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FIFTY YEARS ago on 10 October 1957, Windscale nuclear plant in Cumbria, since renamed Sellafield, suffered a serious fire. This week, a BBC documentary showed how the 1950s Macmillan government was in a rush to build an 'independent' British hydrogen bomb and maintain prestige on the world stage. They used Windscale to develop the plutonium and tritium they needed for the bomb.
This very hurried process overlooked the fears of scientists and led to a dangerous overheating of the core's graphite rods. The core burst into flames. The government and its cover-up report scandalously tried to blame the staff at Windscale who had fought heroically to put out the fire.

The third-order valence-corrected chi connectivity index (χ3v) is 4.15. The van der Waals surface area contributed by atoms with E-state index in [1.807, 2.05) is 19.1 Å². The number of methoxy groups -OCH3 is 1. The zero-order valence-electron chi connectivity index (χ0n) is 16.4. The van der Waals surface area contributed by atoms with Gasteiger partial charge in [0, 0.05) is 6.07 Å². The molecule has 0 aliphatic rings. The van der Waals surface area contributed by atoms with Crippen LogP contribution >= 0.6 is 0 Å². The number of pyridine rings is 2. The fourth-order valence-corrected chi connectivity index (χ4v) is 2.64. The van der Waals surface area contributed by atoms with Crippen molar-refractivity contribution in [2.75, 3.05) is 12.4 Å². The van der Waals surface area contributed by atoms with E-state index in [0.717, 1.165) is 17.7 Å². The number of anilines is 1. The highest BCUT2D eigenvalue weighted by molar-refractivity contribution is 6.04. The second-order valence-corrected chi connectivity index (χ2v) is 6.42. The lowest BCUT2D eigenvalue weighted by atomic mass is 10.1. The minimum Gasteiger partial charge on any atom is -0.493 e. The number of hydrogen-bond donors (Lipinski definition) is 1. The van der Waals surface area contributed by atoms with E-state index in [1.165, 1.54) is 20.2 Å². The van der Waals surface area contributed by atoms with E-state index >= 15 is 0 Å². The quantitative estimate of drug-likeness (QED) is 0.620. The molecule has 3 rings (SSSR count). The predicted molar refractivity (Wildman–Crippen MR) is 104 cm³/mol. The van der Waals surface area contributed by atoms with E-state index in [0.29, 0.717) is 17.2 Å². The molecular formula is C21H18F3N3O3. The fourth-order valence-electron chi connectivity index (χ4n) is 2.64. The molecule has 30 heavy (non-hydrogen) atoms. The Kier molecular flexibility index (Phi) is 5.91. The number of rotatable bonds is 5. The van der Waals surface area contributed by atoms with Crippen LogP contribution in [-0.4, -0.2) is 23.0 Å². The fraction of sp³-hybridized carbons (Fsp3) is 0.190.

50 years later, new scientific studies of the fire's radioactive debris and of weather patterns suggest that the plume of caesium, iodine and polonium that moved across the area may have triggered several dozens more cases of cancer than the 200 previously estimated.
New Labour is now going ahead with plans for a new generation of nuclear power stations that could be devastating to the environment.
No safe method of disposing of nuclear waste, that could last and contaminate for over 100,000 years, is known to science. And Windscale half a century ago is a reminder that nuclear accidents can happen with disastrous consequences.
In The Socialist 11 October 2007:
Socialist Party NHS campaign
What we think
War and terrorism
Socialist Party news and analysis
Socialist Party feature
International socialist news and analysis
Workplace news and analysis